Big, physical hockey as important as ever in Stanley Cup Playoffs

With the game wrapped up, Daniel Winnik decides to drop the gloves with Brandon Tanev. The Winnipeg Jets held a 4-1 lead at the time.

ST. PAUL, Minnesota — “Big and good beats small and good,” the old hockey scout said. “Every time.”

We all have these maxims in the back of our heads, whatever our vocation. The bricks and mortar of a career collected over the years, one piece of advice at a time.

Measure twice, cut once. If you’re not five minutes early you’re five minutes late. Or this old gem from one of our favourites, former Winnipeg Jets coach Tommy McVie:

“There are two places you never make a drop pass,” McVie will tell you. “At home, and on the road.”

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Of course, some of these are time sensitive. Today, we like drop passes more than Toe Blake did back in the Original Six.

Others, as the big, good Winnipeg Jets pound their way through this first round series against Minnesota, appear to withstand the test of time.

Does big and good still beat small and good? Even in today’s National Hockey League?

“I’ve always had big teams and we’ve always made the playoffs,” said Minnesota coach Bruce Boudreau. “I think it’s a good thing to have a big team.”

The game has reached an awkward place, and we’re seeing it played out in Round 1 across the NHL, where hits totals after each game come in at double the number we see in the regular season. Regular season hockey is becoming less physical by the season, as the “blow-up hit” becomes a thing of the past for a myriad of reasons: the increasing speed of the game; concussions; today’s salaries, and the role of the Player Safety Department.

Yet when the games really count in April, May and June, the physical ante gets raised. At this time of year, it’s good to be big again.

“Well, fast is still primary,” began Jets head coach Paul Maurice. “We’d all prefer six-foot-five and could skate like Nik Ehlers, but you can be five-foot-11, 170 pounds (now), and if you can skate you can play. So, it’s speed first, (but) if you can get a big man that can move, there’s only one or two more pieces left before he’s an All Star.”

A year ago the Edmonton Oilers beefed up with players like Pat Maroon, Milan Lucic and Zack Kassian, and went two rounds deep. This season things went wrong, and the Oilers are deemed two big and slow. They didn’t make it through the regular season to the playoffs, where they could use that size.

Winnipeg, meanwhile is every bit as big or bigger than Edmonton was, and they are a terror with their mix of speed and size. Big, strong players like 260-pound Dustin Byfuglien and 6-foot-5 Blake Wheeler, a giant of a man who spins on a dime coming out of the corner like a guy half his size.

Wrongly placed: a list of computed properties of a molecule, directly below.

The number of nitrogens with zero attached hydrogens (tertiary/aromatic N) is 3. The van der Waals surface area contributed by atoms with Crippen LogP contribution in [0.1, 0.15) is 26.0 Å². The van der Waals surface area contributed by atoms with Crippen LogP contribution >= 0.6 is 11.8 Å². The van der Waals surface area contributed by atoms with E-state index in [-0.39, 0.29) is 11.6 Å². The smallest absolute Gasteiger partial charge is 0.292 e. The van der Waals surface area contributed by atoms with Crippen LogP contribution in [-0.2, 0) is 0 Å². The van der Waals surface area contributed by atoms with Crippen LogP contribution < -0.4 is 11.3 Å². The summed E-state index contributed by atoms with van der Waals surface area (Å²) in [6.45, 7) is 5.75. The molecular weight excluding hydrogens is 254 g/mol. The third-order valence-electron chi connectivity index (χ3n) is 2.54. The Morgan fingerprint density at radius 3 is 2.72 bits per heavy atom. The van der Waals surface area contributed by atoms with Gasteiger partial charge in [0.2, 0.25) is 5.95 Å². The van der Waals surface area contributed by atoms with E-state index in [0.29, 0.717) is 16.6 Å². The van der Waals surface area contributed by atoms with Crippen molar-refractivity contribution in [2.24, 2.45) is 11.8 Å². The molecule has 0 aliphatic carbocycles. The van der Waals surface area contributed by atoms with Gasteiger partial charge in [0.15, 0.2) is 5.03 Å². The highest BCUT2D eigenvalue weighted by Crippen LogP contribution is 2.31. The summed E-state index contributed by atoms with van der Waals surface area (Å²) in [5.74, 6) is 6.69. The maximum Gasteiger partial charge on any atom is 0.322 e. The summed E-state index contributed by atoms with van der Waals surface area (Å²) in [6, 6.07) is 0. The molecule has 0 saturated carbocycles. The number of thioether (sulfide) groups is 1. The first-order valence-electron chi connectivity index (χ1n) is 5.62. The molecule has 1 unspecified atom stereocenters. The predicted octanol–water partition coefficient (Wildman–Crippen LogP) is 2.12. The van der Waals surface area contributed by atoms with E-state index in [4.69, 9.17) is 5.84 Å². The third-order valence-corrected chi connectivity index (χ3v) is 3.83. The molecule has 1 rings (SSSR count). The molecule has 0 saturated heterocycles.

Puck protection is in vogue, and there isn’t a theory alive that would understate size and strength in that game. And watching the Jets dominate a team like Minnesota — which is by no means small — it’s a combination of size and speed that the Wild just can not handle thus far.

“Whether you’re small or big, you have to be on the puck. Force their team to make plays they don’t wan’t to make,” said young Jets centreman Adam Lowry, an absolute stud at six-foot-5, 210 pounds, who has checked Eric Staal into oblivion through two games. “It certainly helps to have a captain (Wheeler) who is 6-5 and can really fly, and your No. 1 centreman (Mark Scheifele) is 6-3. Guys with size, but who can play.”

The question becomes, as the changing game open its doors to smaller, faster players like Jared Spurgeon or the lightning fast Ehlers, will players the size of Staal, Wheeler, Byfuglien and Charlie Coyle be able to skate fast enough to keep pace?

It’s great to be built for the playoffs. But not if you don’t get there.

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“There’s a lot more board work in the playoffs,” said Boudreau. “It’s not rush against rush, so a big man and a strong man has to be good along the boards.”

We’ll give the last word to Maurice, whose team has poured 40 shots per game at Minnesota, while the Wild have just 37 shots on goal in the series.

In 2018, is my old scout still correct? Does big and good beat small and good?

“I don’t think you have a whole team of one,” Maurice surmised. “We don’t talk about hitting in our room. We don’t talk about playing a physical game. We have men that finish their checks.

“They’re big and that’s part of who they are.”


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